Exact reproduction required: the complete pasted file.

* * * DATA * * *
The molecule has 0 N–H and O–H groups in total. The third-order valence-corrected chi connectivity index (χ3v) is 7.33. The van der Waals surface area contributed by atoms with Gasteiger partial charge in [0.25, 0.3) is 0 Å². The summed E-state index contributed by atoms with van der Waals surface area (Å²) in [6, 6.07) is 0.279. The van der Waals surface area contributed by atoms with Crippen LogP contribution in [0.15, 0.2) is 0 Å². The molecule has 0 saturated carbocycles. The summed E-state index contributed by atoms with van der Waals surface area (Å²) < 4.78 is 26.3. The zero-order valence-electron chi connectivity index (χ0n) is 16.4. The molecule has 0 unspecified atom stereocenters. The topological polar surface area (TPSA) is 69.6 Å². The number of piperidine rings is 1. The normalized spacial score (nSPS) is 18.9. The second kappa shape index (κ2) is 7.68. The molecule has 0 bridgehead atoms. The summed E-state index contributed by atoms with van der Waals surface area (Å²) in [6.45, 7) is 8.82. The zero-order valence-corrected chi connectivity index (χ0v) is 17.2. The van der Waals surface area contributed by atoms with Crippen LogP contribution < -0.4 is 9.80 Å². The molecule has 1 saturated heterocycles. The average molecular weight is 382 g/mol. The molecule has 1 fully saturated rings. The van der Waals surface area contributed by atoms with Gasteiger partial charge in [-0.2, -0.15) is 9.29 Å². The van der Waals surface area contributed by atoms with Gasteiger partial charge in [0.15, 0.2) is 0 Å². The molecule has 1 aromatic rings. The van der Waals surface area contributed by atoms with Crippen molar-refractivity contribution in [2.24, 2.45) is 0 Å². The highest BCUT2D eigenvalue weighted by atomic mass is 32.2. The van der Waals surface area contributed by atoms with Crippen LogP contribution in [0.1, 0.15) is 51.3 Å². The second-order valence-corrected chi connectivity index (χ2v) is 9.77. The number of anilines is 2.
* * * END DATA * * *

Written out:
The molecule has 0 N–H and O–H groups in total. The third-order valence-corrected chi connectivity index (χ3v) is 7.33. The van der Waals surface area contributed by atoms with Gasteiger partial charge in [0.25, 0.3) is 0 Å². The summed E-state index contributed by atoms with van der Waals surface area (Å²) in [6, 6.07) is 0.279. The van der Waals surface area contributed by atoms with Crippen LogP contribution in [0.15, 0.2) is 0 Å². The molecule has 0 saturated carbocycles. The summed E-state index contributed by atoms with van der Waals surface area (Å²) < 4.78 is 26.3. The zero-order valence-electron chi connectivity index (χ0n) is 16.4. The molecule has 0 unspecified atom stereocenters. The topological polar surface area (TPSA) is 69.6 Å². The number of piperidine rings is 1. The normalized spacial score (nSPS) is 18.9. The second kappa shape index (κ2) is 7.68. The molecule has 0 bridgehead atoms. The summed E-state index contributed by atoms with van der Waals surface area (Å²) in [6.45, 7) is 8.82. The zero-order valence-corrected chi connectivity index (χ0v) is 17.2. The van der Waals surface area contributed by atoms with Crippen LogP contribution < -0.4 is 9.80 Å². The molecule has 1 saturated heterocycles. The average molecular weight is 382 g/mol. The molecule has 1 fully saturated rings. The van der Waals surface area contributed by atoms with Gasteiger partial charge in [-0.2, -0.15) is 9.29 Å². The van der Waals surface area contributed by atoms with Gasteiger partial charge in [0.15, 0.2) is 0 Å². The molecule has 1 aromatic rings. The van der Waals surface area contributed by atoms with Crippen molar-refractivity contribution in [2.24, 2.45) is 0 Å². The highest BCUT2D eigenvalue weighted by atomic mass is 32.2. The van der Waals surface area contributed by atoms with Crippen LogP contribution in [0.1, 0.15) is 51.3 Å². The second-order valence-corrected chi connectivity index (χ2v) is 9.77. The number of anilines is 2.